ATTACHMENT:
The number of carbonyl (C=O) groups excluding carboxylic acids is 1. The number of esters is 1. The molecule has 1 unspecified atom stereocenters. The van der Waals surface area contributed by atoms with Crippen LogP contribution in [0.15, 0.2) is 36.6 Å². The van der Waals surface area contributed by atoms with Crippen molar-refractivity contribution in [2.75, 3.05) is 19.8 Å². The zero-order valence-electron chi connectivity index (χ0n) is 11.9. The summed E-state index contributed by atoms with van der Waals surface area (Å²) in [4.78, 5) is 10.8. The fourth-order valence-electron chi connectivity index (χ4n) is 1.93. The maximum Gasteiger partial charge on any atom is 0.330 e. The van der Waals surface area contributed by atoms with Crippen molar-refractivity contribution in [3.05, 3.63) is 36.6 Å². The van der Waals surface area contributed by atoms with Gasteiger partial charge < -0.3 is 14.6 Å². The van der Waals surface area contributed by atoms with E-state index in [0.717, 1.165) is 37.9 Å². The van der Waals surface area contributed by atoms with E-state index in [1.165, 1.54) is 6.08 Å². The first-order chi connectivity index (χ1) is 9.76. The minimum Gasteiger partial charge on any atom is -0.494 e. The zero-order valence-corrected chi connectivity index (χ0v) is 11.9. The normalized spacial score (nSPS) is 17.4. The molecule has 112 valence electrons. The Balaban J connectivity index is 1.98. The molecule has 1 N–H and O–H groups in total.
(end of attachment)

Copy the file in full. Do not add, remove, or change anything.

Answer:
The number of carbonyl (C=O) groups excluding carboxylic acids is 1. The number of esters is 1. The molecule has 1 unspecified atom stereocenters. The van der Waals surface area contributed by atoms with Crippen LogP contribution in [0.15, 0.2) is 36.6 Å². The van der Waals surface area contributed by atoms with Crippen molar-refractivity contribution in [2.75, 3.05) is 19.8 Å². The zero-order valence-electron chi connectivity index (χ0n) is 11.9. The summed E-state index contributed by atoms with van der Waals surface area (Å²) in [4.78, 5) is 10.8. The fourth-order valence-electron chi connectivity index (χ4n) is 1.93. The maximum Gasteiger partial charge on any atom is 0.330 e. The van der Waals surface area contributed by atoms with Crippen molar-refractivity contribution in [3.05, 3.63) is 36.6 Å². The van der Waals surface area contributed by atoms with Gasteiger partial charge < -0.3 is 14.6 Å². The van der Waals surface area contributed by atoms with E-state index in [0.717, 1.165) is 37.9 Å². The van der Waals surface area contributed by atoms with E-state index in [1.165, 1.54) is 6.08 Å². The first-order chi connectivity index (χ1) is 9.76. The minimum Gasteiger partial charge on any atom is -0.494 e. The zero-order valence-corrected chi connectivity index (χ0v) is 11.9. The normalized spacial score (nSPS) is 17.4. The molecule has 112 valence electrons. The Balaban J connectivity index is 1.98. The molecule has 1 N–H and O–H groups in total.